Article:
Biden to Pardon All Federal Offenses of Simple Possession of Marijuana
October 07, 2022
By: Gaye Eschenbach
On October 6, President Joe Biden announced his intention to pardon every person that has previously been convicted on federal marijuana “simple possession” charges. Currently under federal laws, specifically under the Controlled Substances Act, it is illegal to use, possess, grow or sell marijuana. There is no exception at the federal level for medical or recreational use, even though many states have legalized one or both of these forms of use. Possession of even a small amount of marijuana is a federal criminal offense. Simple possession, with no intent to distribute, is a misdemeanor punishable by up to one year in prison and a fine of up to $1,000.
While there are currently no people serving time in federal prisons solely for simple possession of marijuana, the President’s goal for issuing the pardons is to minimize, if not eliminate, the barrier to employment and housing eligibility that those previously convicted of simple possession face.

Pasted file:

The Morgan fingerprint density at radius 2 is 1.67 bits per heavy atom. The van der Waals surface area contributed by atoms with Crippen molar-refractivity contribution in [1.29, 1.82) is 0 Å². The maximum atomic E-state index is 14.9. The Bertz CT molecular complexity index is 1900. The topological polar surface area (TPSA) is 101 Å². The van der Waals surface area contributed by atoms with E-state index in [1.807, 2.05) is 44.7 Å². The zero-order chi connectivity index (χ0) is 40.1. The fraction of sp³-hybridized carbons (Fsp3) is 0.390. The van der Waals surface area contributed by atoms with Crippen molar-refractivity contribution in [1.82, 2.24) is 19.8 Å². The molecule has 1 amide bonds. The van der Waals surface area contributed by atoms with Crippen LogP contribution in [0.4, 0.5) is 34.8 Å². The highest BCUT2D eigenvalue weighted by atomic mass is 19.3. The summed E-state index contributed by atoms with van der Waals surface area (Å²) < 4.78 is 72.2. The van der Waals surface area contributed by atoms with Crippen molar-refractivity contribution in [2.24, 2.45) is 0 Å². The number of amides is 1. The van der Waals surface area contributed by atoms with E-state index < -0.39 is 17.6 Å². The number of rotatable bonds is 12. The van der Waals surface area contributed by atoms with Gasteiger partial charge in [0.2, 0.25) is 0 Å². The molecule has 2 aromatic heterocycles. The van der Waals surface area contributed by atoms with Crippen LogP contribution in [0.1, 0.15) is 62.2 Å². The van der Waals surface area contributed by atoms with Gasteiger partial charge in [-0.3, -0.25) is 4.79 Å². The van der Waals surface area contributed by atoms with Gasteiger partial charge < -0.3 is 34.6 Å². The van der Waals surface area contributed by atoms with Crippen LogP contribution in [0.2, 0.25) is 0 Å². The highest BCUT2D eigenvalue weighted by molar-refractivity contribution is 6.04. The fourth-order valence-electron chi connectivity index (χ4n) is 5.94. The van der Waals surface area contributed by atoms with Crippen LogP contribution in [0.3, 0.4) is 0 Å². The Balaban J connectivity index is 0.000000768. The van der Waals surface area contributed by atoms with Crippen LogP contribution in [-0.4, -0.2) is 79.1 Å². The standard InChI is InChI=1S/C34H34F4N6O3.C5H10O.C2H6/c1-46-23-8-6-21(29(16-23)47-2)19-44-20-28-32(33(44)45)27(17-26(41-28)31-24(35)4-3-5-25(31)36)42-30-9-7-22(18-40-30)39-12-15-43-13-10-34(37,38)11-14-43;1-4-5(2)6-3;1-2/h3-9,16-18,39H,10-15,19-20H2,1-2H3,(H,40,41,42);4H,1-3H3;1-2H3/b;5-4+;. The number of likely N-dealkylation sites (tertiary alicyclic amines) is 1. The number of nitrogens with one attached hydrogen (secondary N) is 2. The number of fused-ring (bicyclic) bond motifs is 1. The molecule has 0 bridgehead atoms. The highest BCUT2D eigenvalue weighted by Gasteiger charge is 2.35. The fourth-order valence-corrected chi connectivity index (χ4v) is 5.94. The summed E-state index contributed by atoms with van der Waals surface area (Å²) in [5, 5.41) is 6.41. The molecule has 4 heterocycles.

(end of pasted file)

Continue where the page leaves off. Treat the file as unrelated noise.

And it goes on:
President Biden specifically pointed out the disproportionate effect that these prosecutions have had in minority communities. In his statement he said, "sending people to prison for possessing marijuana has upended too many lives and incarcerated people for conduct that many states no longer prohibit. Criminal records for marijuana possession have also imposed needless barriers to employment, housing, and educational opportunities. And while white and black and brown people use marijuana at similar rates, black and brown people have been arrested, prosecuted, and convicted at disproportionate rates."
President Biden said he’s directed Attorney General Merrick Garland to develop a process to issue pardon certificates to eligible Americans.
Advocates of legalization of marijuana at the federal level view this as a small but positive step in that direction.